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Matthew Gilbert

With Emmy nominations, Netflix is in the house

Kevin Spacey in the Netflix original series "House of Cards." The program was nominated for an Emmy Award for outstanding drama series.

Melinda Sue Gordon/Netflix, via AP

Kevin Spacey in the Netflix original series "House of Cards." The program was nominated for an Emmy Award for outstanding drama series.

Today the Emmy Awards got a bit more complicated and crowded — just like TV in general. The 2013 nominations, announced from Los Angeles this morning by Neil Patrick Harris and Aaron Paul, contain a number of significant nods to Netflix, a new outlet for original programming that falls well outside both the network, basic cable, and pay cable models.

The Internet streaming service won three major 2013 drama nominations, with political thriller “House of Cards” as best drama and two of its actors, Kevin Spacey and Robin Wright, as best actor and actress. Jason Bateman of Netflix’s fourth season of the resurrected “Arrested Development” was given a best actor nod in a comedy. Including writing, directing, and production categories, Netflix got 14 nominations in all, including two for its horror thriller “Hemlock Grove.”

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With Netflix — and the idea of Internet distribution — now firmly ensconced in the Emmy mix, the definition of television is officially broader than ever. Now your show no longer needs to be “on the air” somehow in order to be celebrated by the powers that be.

Streaming is the new black.

The rest of this year’s nominees are decidedly familiar, though not disappointing. Worthy incumbents rule, with only a handful of new names joining the likes of Jon Hamm, Bryan Cranston, Michelle Dockery, Jim Parsons, Elisabeth Moss, “30 Rock,” “Homeland,” “Breaking Bad,” and “Mad Men” in the major categories. “Game of Thrones” is the most-nominated drama, with 16 nods including best drama.

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And HBO, which airs “Game of Thrones,” is the most-nominated network, with 108 nominations in all, including 15 for the excellent Liberace biopic “Behind the Candelabra,” five for “Veep,” five for “Girls,” and 10 for “Boardwalk Empire” (which was not renominated for best drama). While Netflix is ascendant, HBO doesn’t need to worry — yet.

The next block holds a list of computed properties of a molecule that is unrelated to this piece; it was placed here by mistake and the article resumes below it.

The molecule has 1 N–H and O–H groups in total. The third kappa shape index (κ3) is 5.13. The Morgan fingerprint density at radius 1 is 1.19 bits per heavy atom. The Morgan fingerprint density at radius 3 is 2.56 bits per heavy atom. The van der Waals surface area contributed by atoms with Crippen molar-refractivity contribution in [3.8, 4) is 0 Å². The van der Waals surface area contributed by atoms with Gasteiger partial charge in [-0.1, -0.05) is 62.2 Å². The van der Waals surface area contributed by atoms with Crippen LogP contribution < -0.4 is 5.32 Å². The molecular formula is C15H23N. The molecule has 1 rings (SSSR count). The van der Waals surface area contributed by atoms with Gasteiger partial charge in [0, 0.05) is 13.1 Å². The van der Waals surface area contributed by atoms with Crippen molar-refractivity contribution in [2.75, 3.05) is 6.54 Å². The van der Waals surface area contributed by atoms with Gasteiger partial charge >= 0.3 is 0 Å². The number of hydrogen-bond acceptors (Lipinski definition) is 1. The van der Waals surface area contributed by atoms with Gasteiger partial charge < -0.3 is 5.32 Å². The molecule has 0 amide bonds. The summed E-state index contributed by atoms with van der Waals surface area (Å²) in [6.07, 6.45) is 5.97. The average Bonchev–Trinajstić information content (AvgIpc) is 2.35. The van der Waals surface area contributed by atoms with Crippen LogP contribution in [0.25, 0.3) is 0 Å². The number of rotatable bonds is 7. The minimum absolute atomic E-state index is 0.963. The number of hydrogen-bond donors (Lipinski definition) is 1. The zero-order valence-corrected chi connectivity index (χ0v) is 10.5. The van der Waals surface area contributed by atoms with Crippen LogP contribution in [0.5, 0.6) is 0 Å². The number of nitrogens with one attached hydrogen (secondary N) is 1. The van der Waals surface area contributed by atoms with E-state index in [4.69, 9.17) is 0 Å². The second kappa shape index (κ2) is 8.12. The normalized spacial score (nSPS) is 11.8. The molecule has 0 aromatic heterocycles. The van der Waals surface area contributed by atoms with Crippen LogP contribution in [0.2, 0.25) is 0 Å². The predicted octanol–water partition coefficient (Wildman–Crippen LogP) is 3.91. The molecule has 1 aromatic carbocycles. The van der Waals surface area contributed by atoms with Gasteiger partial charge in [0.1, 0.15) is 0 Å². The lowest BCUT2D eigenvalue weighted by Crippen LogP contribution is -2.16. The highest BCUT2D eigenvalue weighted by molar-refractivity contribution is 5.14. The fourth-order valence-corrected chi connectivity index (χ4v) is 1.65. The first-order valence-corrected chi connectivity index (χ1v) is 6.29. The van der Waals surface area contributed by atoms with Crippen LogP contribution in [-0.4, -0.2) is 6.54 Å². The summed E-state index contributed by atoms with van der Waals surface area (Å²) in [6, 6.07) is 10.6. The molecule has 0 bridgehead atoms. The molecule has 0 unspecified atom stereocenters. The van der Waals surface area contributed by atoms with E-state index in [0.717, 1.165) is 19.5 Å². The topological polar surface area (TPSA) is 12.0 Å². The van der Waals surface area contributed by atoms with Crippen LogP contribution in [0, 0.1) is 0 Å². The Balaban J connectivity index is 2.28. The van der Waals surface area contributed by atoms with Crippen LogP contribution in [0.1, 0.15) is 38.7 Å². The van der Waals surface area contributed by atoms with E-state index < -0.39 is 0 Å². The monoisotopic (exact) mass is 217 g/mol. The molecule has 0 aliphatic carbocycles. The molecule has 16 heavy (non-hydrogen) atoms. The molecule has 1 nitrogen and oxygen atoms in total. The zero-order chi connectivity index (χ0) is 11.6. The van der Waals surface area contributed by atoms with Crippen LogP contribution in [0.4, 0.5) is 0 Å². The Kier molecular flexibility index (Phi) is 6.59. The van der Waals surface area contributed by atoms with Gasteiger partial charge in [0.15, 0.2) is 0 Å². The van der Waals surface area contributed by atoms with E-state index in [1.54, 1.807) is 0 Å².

Kerry Washington of “Scandal,” Connie Britton of “Nashville,” and Vera Farmiga of “Bates Motel” bring some new blood to the category of actress in a drama, which includes seven names this year. And that’s great news, although Farmiga, in my opinion, remains indistinct and hammy as Norman Bates’s mother.

Unfortunately the voters did not include the best of the potential new blood: Tatiana Maslany, who plays a number of clones on “Orphan Black.” The show, which airs on BBC America, may be too culty for the Academy of Television Arts and Sciences members, whose sensibilities tend toward the mainstream. If there is a major misstep this year, overlooking Maslany — who recently won a Critics Choice award — is it.

Jeff Daniels of “The Newsroom” is a nominee for best fast-walker-and-talker — I mean, best actor in a drama. He joins Spacey, Jon Hamm, Bryan Cranston, Damian Lewis, and Hugh Bonneville in the category.

“30 Rock” finished its seven-season run with a fantastic season, and 13 nods — the most of any comedy — to show for it. Alec Baldwin, Tina Fey, and Jane Krakowski were also honored. The other best comedy nominees are all accompanied by acting nods, too: “Louie” and star Louis C.K., “The Big Bang Theory” and Jim Parsons, “Girls” and Lena Dunham, and “Veep” and Julia Louis-Dreyfus. As always, “Modern Family” is nominated for best comedy and its actors crowd the supporting categories, with five nominees. Oddly, last year’s supporting actor winner, Eric Stonestreet, is not nominated, while Jesse Tyler Ferguson, Ty Burrell, and Ed O’Neill are.

Did someone say snubs? “The Americans,” FX’s electric drama about Russian spies in 1980s America, got no major nominations, and neither did FX’s “Justified.” “New Girl” actors Zooey Deschanel and Max Greenfield were ignored, along with Jennifer Carpenter for “Dexter.”

In the movie or miniseries categories, the gothic “American Horror Story: Asylum” won the most nominations: 17 in all, including best actress for Jessica Lange. Michael Douglas and Matt Damon in “Behind the Candelabra” are set to duke it out for best actor. Let’s just give it to Douglas right now, for his indelible turn as Liberace, a performance that puts his fellow nominee Al Pacino’s clownish interpretation of Phil Spector to shame.

The winners will be announced on Sept. 22, with Neil Patrick Harris hosting.

Matthew Gilbert can be reached at gilbert@globe.com. Follow him on Twitter @MatthewGilbert.
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